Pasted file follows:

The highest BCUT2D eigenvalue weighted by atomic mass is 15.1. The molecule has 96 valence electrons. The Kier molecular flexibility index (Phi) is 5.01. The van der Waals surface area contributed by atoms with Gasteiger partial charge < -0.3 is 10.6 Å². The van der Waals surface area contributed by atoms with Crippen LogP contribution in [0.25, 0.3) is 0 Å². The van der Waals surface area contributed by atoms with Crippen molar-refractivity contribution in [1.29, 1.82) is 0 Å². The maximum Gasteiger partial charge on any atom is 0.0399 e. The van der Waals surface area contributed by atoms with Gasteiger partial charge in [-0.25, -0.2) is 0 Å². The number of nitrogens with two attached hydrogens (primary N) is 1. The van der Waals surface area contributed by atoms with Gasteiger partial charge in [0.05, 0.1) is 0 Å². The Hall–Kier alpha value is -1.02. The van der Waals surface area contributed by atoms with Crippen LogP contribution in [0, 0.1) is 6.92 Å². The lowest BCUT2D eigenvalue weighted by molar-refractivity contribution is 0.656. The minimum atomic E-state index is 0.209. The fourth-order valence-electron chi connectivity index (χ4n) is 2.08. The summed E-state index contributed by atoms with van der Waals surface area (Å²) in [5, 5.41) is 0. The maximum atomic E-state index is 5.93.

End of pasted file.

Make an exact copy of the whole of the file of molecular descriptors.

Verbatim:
The highest BCUT2D eigenvalue weighted by atomic mass is 15.1. The molecule has 96 valence electrons. The Kier molecular flexibility index (Phi) is 5.01. The van der Waals surface area contributed by atoms with Gasteiger partial charge < -0.3 is 10.6 Å². The van der Waals surface area contributed by atoms with Crippen LogP contribution in [0.25, 0.3) is 0 Å². The van der Waals surface area contributed by atoms with Crippen molar-refractivity contribution in [1.29, 1.82) is 0 Å². The maximum Gasteiger partial charge on any atom is 0.0399 e. The van der Waals surface area contributed by atoms with Gasteiger partial charge in [-0.25, -0.2) is 0 Å². The number of nitrogens with two attached hydrogens (primary N) is 1. The van der Waals surface area contributed by atoms with Gasteiger partial charge in [0.05, 0.1) is 0 Å². The Hall–Kier alpha value is -1.02. The van der Waals surface area contributed by atoms with Crippen LogP contribution in [0, 0.1) is 6.92 Å². The lowest BCUT2D eigenvalue weighted by molar-refractivity contribution is 0.656. The minimum atomic E-state index is 0.209. The fourth-order valence-electron chi connectivity index (χ4n) is 2.08. The summed E-state index contributed by atoms with van der Waals surface area (Å²) in [5, 5.41) is 0. The maximum atomic E-state index is 5.93.